On My Watch

Sunday, September 28, 2008

Community Metrics and Instrumentation

Why Communities Fail suggests traditional metrics used to measure communities are wrong:

"The third problem with online communities is how businesses go about measuring the success of their communities. Businesses say that their primary objectives are generating word-of-mouth marketing and increasing customer loyalty. Yet the metric that businesses use most often to measure success is the number of visits to the site. Moran points out that there isn’t much of a connection between what businesses want and what they’re measuring. Better metrics might be rankings in Google or the number of inbound links"

So what are the right metrics then? Yes, of course what is measured should be aligned with the goals of the community. But how? How should a community be instrumented?
In my view, the top metrics (selected from a larger list courtesy of GetClicky ) to choose from include:
  • links
  • links-outbound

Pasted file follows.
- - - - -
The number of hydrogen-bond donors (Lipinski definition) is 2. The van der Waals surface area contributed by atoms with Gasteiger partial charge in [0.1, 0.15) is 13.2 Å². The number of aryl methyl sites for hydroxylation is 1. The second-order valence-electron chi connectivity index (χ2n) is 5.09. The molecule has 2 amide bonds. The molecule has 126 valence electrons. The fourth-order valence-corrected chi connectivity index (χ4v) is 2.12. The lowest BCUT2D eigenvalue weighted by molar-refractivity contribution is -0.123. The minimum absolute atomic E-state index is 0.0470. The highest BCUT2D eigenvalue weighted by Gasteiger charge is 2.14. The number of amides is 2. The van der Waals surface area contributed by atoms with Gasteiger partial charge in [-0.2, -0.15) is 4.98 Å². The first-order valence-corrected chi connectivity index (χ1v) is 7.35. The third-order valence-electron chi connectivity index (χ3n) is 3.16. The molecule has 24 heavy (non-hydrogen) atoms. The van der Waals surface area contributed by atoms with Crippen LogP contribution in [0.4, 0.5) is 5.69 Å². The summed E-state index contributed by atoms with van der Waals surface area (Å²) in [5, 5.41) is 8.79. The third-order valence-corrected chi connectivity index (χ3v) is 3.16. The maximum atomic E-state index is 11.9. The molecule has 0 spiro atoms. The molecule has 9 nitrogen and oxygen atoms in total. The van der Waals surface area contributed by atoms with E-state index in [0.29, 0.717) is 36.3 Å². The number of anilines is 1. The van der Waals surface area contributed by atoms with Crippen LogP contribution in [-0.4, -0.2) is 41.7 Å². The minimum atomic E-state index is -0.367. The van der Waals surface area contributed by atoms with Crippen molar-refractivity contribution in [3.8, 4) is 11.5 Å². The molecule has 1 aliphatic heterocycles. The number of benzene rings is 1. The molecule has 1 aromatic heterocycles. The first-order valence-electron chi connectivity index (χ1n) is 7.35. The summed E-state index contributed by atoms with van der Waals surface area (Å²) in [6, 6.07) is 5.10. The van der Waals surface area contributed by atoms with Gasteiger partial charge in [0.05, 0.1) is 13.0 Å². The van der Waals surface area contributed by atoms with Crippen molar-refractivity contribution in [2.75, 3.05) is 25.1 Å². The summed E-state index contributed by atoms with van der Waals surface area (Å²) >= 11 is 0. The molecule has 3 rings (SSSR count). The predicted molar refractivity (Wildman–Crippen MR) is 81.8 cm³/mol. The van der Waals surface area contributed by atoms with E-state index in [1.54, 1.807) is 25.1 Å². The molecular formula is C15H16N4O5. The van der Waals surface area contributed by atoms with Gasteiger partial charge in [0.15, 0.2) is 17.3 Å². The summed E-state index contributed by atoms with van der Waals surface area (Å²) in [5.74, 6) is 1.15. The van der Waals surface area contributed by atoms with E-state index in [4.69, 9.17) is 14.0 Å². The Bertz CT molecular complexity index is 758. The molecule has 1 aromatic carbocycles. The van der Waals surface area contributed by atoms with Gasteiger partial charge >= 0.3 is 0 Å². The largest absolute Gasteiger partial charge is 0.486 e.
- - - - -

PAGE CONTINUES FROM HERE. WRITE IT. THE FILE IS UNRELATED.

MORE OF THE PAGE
• site-rank
  • visitors
  • visitors-unique
  • actions-average
  • time-average
  • bounce-rate
  • visitors-online
  • feedburner-subscribers

And inbound link statistics, in particular, are a good indicator of real, organic community traction and are applicable to nearly all community types. Plus tools like GetClicky provide them - as shown here

And additional ones to watch include:
  • Twitter-use - since its use is rapidly increasing and creates a useful snapshot in time
  • Cross-community links, such as Facebook for consumer-focused communities, LinkedIn for business/executive-focused communities or even Apache mailing lists for developer-oriented ones.
But, I have yet to see a really good model for which to use when and which ones to really bank on.